What's New for 1996
A zoned rear window defroster clears the center of the Metro's tiny rear backlight first, base coupes get dual exterior mirrors and LSi coupes get hubcaps and body-color bumpers.
General Motors calls the Metro "the small car with big ideas." Big dreams, more likely. What we have here is transportation in its most basic form. The Metro hatchback and sedan are bargains on the new car market from a financial perspective, but they don't offer much value in comparison to other vehicles in this price range.
What else is even in this price range? The Hyundai Accent is, and if early indications are correct, it offers consumers much more for the money. True, Hyundai's aren't notoriously reliable, but the Accent benefits from a new engine and technologies that have often been reserved for higher echelon automobiles. In contrast, the Metro comes across as an underdeveloped tin can. Even Ford's underwhelming Aspire seems to be a better, though uglier, buy.
Metro sports dual airbags, and in the way of standard equipment, the hatchback comes with very little. The base sedan is better appointed, and LSi models add little more than a few convenience items. A wimpy 1.0-liter three-cylinder engine powers the hatchback; other Metros get a 70-horsepower four cylinder as an upgrade. While more sprightly than a comparably equipped Ford Aspire, the Metro LSi is still no drag racer. The base hatchback is even more sluggish.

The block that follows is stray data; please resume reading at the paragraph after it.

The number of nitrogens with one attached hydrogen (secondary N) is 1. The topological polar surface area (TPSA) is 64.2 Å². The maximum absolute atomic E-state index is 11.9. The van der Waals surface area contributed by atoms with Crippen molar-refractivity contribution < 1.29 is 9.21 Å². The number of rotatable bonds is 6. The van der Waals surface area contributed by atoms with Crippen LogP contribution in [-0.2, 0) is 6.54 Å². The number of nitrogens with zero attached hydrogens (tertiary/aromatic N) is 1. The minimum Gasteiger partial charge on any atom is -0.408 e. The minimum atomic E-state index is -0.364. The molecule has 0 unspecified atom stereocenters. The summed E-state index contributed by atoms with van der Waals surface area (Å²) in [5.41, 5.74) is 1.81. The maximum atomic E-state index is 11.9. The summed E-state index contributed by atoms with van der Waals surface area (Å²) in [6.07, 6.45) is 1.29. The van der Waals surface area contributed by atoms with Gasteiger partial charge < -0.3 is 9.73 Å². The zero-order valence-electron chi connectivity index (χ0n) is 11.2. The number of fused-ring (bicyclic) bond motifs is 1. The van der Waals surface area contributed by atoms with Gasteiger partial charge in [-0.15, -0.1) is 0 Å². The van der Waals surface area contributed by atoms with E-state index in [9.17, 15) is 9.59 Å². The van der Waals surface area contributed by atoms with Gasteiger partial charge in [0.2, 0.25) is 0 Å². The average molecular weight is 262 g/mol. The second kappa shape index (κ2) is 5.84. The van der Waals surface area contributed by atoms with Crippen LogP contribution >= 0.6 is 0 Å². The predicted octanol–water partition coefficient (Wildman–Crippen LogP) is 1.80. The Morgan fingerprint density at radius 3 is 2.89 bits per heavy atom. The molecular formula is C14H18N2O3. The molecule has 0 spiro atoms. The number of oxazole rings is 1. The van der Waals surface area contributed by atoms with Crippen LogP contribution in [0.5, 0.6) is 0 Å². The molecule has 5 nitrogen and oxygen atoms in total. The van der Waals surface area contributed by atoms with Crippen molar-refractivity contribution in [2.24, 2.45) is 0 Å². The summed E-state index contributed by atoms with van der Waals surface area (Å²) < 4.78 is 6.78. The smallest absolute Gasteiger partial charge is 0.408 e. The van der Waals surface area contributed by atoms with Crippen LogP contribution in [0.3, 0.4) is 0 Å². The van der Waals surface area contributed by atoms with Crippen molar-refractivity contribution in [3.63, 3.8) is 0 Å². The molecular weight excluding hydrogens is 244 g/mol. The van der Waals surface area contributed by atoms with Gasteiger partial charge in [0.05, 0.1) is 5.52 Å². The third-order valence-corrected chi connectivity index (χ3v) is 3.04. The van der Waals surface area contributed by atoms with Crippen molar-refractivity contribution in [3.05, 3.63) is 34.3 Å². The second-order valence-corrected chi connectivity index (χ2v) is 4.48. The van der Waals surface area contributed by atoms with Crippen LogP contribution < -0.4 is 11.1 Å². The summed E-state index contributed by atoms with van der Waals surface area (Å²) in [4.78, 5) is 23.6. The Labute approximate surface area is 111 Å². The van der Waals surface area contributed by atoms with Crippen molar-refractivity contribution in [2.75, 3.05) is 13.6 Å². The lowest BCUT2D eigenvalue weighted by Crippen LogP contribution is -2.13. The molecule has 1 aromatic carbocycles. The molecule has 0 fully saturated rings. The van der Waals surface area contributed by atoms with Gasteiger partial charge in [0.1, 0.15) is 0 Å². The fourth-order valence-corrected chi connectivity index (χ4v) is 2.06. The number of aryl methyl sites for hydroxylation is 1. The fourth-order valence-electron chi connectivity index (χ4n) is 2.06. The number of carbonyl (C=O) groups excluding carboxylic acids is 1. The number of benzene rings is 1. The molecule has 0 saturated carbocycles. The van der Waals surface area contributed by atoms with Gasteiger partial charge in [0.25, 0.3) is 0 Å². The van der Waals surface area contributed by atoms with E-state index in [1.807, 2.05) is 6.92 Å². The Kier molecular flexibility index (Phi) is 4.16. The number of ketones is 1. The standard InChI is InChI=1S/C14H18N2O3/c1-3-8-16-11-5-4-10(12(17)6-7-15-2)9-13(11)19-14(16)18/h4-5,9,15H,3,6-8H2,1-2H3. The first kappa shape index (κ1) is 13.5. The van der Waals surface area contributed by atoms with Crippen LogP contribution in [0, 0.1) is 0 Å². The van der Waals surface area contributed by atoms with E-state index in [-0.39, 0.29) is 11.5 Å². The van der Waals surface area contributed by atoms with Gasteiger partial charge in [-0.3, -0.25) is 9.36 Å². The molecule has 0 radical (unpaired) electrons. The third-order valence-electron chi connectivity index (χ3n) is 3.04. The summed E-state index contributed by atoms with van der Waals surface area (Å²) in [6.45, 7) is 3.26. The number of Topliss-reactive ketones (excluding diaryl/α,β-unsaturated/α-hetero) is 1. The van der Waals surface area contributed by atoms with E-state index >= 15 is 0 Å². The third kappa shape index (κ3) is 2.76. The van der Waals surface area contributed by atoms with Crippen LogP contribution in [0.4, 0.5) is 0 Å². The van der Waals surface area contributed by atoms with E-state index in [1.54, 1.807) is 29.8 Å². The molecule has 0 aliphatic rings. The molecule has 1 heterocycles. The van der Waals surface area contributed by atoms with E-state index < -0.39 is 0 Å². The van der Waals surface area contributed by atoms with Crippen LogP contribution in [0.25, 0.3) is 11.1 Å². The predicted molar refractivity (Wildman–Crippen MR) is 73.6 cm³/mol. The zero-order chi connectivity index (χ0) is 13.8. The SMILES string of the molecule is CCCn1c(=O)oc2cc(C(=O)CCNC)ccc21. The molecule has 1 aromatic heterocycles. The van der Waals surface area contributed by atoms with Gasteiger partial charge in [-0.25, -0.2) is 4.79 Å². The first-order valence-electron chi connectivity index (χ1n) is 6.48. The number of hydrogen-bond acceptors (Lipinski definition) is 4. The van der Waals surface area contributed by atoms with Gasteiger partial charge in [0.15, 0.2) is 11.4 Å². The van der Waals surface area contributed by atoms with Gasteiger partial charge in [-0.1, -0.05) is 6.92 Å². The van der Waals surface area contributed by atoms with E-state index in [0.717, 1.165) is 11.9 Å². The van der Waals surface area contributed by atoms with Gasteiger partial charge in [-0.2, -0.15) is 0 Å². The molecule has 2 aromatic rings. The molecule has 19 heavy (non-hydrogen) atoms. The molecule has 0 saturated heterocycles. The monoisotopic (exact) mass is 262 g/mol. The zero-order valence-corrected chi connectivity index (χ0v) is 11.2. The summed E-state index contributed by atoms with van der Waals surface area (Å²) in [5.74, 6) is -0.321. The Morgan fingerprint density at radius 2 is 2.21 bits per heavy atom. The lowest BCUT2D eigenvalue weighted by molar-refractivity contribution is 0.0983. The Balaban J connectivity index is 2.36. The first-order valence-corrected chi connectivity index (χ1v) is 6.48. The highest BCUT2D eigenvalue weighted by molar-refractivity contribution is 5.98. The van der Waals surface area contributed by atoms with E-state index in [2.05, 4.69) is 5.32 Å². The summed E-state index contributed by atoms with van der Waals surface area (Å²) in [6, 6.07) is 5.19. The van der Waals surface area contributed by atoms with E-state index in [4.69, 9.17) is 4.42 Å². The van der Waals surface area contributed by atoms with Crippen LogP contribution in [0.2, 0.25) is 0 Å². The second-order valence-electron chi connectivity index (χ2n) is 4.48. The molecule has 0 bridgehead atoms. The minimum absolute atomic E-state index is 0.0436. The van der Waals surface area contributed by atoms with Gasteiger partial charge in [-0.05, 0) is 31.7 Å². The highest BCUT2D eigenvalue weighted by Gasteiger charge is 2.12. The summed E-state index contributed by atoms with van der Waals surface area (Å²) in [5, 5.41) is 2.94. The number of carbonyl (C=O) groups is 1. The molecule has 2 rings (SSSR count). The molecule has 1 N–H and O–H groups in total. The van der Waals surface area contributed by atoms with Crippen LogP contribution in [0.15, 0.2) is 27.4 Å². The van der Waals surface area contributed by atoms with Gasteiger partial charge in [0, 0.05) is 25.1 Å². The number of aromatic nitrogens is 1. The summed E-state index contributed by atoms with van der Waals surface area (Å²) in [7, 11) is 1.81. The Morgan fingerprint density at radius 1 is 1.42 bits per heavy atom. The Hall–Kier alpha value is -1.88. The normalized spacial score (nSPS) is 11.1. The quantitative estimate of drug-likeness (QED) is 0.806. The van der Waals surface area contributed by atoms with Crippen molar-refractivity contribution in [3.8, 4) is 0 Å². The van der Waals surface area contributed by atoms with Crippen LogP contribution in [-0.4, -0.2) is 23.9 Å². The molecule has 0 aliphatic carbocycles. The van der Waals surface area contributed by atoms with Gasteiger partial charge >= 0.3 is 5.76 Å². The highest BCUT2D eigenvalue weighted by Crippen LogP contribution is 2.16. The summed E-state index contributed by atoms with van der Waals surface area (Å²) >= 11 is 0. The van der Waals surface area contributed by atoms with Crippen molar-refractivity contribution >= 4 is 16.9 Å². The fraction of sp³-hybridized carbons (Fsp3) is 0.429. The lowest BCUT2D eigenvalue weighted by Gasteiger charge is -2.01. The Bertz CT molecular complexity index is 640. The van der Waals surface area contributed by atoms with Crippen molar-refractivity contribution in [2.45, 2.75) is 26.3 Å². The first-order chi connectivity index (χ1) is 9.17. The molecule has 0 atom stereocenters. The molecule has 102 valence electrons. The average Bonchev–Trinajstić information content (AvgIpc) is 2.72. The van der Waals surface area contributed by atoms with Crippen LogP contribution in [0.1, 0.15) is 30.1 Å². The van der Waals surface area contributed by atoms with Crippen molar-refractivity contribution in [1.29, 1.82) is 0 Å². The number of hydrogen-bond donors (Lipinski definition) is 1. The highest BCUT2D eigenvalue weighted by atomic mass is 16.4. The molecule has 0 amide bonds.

For 1996, the Metro is spruced up with four new exterior colors and added equipment content for all models. This helps the value equation somewhat, but not enough to sway our opinion. LSi coupes benefit from this strategy the most, getting body color bumpers and standard 7-spoke wheel covers, as well as remote outside mirrors and a map pocket on the front passenger seat. It looks better, that's for sure. Also new is a "zoned" rear window defogger that clears the center of the glass first.
A fully loaded LSi sedan can top $13,000. That's Geo Prizm territory, folks, and the Prizm is in a different league than the Metro. Our advice in this segment? Try an Accent. If a Hyundai doesn't sit well with you, get a nice used car. Chances are you'll be happier with it.